The fight against Covid-19 is all about restricting the movement and assembly of people to block the spread of the disease. Modern securities trading is completely electronic and does not need the movement of people or things..In purely technological terms, people should be able to trade stocks and bonds sitting at home without creating any risk of spreading the dreaded disease.It is true that regulators around the world have created stupid barriers to achieving the seamless remote trading that is technologically possible, but that only means that these obsolete and dysfunctional rules need to be changed. I will come to that in a moment.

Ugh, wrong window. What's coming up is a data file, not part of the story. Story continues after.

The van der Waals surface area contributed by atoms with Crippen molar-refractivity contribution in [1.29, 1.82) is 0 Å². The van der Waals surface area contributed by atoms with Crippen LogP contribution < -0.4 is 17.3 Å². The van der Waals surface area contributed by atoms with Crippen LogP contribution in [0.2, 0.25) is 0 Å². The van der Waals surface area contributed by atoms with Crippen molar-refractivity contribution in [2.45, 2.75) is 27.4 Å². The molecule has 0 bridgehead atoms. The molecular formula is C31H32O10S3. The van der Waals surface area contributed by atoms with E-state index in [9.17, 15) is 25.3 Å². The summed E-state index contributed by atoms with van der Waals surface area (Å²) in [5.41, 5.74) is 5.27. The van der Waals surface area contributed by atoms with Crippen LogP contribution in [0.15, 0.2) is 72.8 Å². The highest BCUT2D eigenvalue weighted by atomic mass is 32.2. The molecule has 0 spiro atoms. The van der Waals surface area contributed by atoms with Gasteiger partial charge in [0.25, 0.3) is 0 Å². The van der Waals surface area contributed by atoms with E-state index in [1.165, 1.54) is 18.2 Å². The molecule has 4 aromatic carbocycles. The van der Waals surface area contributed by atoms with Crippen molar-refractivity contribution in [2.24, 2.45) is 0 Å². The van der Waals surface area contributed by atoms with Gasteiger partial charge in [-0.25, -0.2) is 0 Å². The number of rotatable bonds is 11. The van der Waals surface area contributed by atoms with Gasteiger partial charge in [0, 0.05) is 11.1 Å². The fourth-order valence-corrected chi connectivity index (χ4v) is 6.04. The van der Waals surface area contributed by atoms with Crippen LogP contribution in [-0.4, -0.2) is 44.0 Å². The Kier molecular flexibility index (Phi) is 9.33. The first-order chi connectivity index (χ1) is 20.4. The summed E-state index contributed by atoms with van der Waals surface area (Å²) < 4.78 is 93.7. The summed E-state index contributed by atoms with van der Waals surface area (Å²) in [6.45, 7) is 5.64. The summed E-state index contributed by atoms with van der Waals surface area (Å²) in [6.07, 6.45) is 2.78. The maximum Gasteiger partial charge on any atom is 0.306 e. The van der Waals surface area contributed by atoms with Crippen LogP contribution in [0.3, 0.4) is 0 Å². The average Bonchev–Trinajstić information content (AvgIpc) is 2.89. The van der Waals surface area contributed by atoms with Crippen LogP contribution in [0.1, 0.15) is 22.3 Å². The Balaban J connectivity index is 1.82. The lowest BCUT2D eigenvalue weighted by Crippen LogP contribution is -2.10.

This Moment, More Than Most, Needs Functioning Markets

Before getting into more details about how to keep the markets open, I turn to why we need a functioning stock market almost as long as the payment systems are running. We need to remember that even as many economic activities shutdown, both individuals and companies have bills falling due. For businesses, revenues have evaporated but expenses have not. They still need to pay rents, salaries, interest and utility bills. The organised workforce might be still receiving wages and salaries, but in the informal sector and for the self-employed, income has collapsed. Monthly expenses still have to be met from some source or the other. Individuals and businesses, therefore, need to draw down their liquidity reserves, liquidate assets and raise new debt to keep making payments as they fall due. The only alternative would be a sweeping moratorium on all debt servicing and bill payments. The world has not reached that point yet, though some countries might need to consider that at some future stage.